Title: CHARACTERIZATION OF BIGHORN SHEEP (OVIS CANADENSIS) MACROPHAGES USING IMMUNOHISTOCHEMICAL, FLOW CYTOMETRIC AND FUNCTIONAL ASSAYS (POSTER PRESENTATION FOR THE 82ND CONFERENCE OF RESEARCH WORKERS IN ANIMAL DISEASE)
Submitted to: Research Workers in Animal Diseases Conference Proceedings
Publication Type: Abstract Only
Publication Acceptance Date: September 21, 2001
Publication Date: N/A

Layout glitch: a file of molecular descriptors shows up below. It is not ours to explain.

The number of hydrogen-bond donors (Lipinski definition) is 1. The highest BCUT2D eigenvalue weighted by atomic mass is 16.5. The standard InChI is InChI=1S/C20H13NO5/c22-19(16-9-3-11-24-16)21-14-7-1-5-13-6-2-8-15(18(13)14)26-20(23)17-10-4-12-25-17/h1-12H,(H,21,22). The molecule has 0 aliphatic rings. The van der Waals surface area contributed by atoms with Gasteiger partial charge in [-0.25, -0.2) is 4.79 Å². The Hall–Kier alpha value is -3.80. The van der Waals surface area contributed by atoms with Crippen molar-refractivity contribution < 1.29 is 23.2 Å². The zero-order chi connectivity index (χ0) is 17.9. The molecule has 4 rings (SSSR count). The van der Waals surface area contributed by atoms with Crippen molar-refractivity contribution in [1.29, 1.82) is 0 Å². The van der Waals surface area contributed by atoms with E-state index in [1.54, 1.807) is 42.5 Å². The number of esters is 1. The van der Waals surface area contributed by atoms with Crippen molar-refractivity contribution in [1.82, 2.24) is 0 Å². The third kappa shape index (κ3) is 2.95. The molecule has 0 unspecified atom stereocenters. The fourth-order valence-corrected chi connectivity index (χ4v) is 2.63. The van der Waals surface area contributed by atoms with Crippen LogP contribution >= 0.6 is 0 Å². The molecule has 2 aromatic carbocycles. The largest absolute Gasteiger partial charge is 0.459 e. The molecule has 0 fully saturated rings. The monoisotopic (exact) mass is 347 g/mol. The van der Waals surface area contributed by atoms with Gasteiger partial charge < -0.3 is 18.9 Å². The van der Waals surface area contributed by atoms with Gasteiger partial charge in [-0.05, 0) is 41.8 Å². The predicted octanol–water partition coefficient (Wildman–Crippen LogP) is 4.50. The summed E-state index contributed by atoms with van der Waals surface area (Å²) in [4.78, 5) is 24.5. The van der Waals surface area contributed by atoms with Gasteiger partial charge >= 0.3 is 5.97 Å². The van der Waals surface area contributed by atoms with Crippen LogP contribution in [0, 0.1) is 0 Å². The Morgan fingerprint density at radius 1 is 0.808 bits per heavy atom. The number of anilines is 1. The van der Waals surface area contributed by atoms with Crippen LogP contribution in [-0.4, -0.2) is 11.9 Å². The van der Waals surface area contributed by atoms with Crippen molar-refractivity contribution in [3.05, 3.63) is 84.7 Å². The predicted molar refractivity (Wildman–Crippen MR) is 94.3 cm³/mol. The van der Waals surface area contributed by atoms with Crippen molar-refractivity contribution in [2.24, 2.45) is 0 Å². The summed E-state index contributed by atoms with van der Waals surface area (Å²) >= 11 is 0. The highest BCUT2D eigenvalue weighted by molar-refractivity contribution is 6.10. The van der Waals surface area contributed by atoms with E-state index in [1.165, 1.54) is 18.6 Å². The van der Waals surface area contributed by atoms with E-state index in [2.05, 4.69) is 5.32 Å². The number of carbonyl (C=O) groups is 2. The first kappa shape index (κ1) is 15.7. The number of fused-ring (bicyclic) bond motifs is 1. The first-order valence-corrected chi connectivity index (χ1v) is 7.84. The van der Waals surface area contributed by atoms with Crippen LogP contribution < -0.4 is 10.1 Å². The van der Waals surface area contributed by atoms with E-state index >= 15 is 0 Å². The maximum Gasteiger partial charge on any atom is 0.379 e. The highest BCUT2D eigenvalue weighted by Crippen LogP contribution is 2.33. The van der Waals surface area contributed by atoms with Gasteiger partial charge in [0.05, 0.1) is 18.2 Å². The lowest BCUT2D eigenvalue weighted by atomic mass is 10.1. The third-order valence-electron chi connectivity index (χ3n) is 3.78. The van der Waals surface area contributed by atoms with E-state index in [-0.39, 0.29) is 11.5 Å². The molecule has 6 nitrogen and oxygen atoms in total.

Adherent peripheral blood mononuclear cells were isolated from Rocky Mountain or desert bighorn sheep (Ovis canadensis) and cultured for two weeks in glass chamber slides or in tissue culture flasks. For comparative purposes, adherent mononuclear cells isolated from domestic sheep (Ovis aries) were cultured in parallel in two experiments. Cells cultured in glass chamber slides were fixed in methanol and stained using immunohistochemical techniques for CD68, a member of the scavenger receptor family that is associated with lysosomes in macrophages and myeloid cells. Macrophages cultured in tissue culture flasks were harvested, counted and stained for subsequent flow cytometric analysis or were stimulated in vitro for 24 hr with Mannheimia (Pasteurella) haemolytica LPS. Supernatants from LPS-stimulated cultures were assayed for inducible nitric oxide (NO) activity via measurement of nitrite levels. The anti-CD68 immunoreactivity yof bighorn sheep macrophages was intense and diffuse throughout the cytoplasm. 84.23% of the cultured macrophages were CD14**+. Bighorn sheep macrophages produced significant (P<.05) levels of nitrite in response to LPS stimulation as compared to non-stimulated macrophages. The addition of an iNOS inhibitor reduced the levels of nitrite to that observed in non- stimulated cultures. In contrast, there was not a significant increase in nitrite levels following LPS stimulation of domestic sheep macrophages. The role of NO in pathogenesis is complex, having been shown to be important in clearance of certain pathogens, but responsible for tissue damage in other instances. Thus, species-specific differences in NO production may partially explain between species variance in host response to infection.